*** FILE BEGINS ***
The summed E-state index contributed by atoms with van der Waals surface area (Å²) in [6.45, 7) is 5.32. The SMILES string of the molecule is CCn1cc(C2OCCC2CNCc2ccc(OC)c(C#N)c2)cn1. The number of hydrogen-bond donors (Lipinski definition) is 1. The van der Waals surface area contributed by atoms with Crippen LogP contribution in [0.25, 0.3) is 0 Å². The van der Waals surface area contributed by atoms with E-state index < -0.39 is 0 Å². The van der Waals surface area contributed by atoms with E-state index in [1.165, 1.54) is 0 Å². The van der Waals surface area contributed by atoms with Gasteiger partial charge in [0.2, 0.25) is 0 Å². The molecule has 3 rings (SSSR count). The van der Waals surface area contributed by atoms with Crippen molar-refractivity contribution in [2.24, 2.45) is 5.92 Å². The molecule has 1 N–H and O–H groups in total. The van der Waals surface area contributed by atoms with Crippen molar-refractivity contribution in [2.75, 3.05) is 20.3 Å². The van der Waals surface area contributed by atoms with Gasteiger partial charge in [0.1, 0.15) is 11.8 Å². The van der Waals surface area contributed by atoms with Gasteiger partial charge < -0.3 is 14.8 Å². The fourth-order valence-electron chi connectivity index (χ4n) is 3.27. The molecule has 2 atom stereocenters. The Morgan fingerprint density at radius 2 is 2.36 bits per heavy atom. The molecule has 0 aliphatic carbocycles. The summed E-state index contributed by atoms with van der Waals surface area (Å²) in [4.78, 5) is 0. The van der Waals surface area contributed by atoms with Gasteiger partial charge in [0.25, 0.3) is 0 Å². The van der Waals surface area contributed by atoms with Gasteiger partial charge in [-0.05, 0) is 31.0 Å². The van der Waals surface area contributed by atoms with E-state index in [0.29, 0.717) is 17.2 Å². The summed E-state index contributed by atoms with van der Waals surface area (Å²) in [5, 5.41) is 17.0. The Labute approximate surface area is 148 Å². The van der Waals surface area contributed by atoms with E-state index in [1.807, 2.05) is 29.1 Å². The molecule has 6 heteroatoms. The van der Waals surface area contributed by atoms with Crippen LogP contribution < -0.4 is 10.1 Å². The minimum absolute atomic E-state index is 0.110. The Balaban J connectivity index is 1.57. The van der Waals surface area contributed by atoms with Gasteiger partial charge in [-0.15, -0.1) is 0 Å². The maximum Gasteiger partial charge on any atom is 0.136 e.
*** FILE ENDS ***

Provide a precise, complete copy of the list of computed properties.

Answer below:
The summed E-state index contributed by atoms with van der Waals surface area (Å²) in [6.45, 7) is 5.32. The SMILES string of the molecule is CCn1cc(C2OCCC2CNCc2ccc(OC)c(C#N)c2)cn1. The number of hydrogen-bond donors (Lipinski definition) is 1. The van der Waals surface area contributed by atoms with Crippen LogP contribution in [0.25, 0.3) is 0 Å². The van der Waals surface area contributed by atoms with E-state index < -0.39 is 0 Å². The van der Waals surface area contributed by atoms with E-state index in [1.165, 1.54) is 0 Å². The van der Waals surface area contributed by atoms with Gasteiger partial charge in [0.2, 0.25) is 0 Å². The molecule has 3 rings (SSSR count). The van der Waals surface area contributed by atoms with Crippen molar-refractivity contribution in [2.24, 2.45) is 5.92 Å². The molecule has 1 N–H and O–H groups in total. The van der Waals surface area contributed by atoms with Crippen molar-refractivity contribution in [2.75, 3.05) is 20.3 Å². The van der Waals surface area contributed by atoms with Gasteiger partial charge in [0.1, 0.15) is 11.8 Å². The van der Waals surface area contributed by atoms with Gasteiger partial charge < -0.3 is 14.8 Å². The fourth-order valence-electron chi connectivity index (χ4n) is 3.27. The molecule has 2 atom stereocenters. The Morgan fingerprint density at radius 2 is 2.36 bits per heavy atom. The molecule has 0 aliphatic carbocycles. The summed E-state index contributed by atoms with van der Waals surface area (Å²) in [4.78, 5) is 0. The van der Waals surface area contributed by atoms with Gasteiger partial charge in [0.25, 0.3) is 0 Å². The van der Waals surface area contributed by atoms with Gasteiger partial charge in [-0.05, 0) is 31.0 Å². The van der Waals surface area contributed by atoms with E-state index in [0.29, 0.717) is 17.2 Å². The summed E-state index contributed by atoms with van der Waals surface area (Å²) in [5, 5.41) is 17.0. The Labute approximate surface area is 148 Å². The van der Waals surface area contributed by atoms with E-state index in [1.807, 2.05) is 29.1 Å². The molecule has 6 heteroatoms. The van der Waals surface area contributed by atoms with Crippen LogP contribution < -0.4 is 10.1 Å². The minimum absolute atomic E-state index is 0.110. The Balaban J connectivity index is 1.57. The van der Waals surface area contributed by atoms with Gasteiger partial charge in [-0.15, -0.1) is 0 Å². The maximum Gasteiger partial charge on any atom is 0.136 e.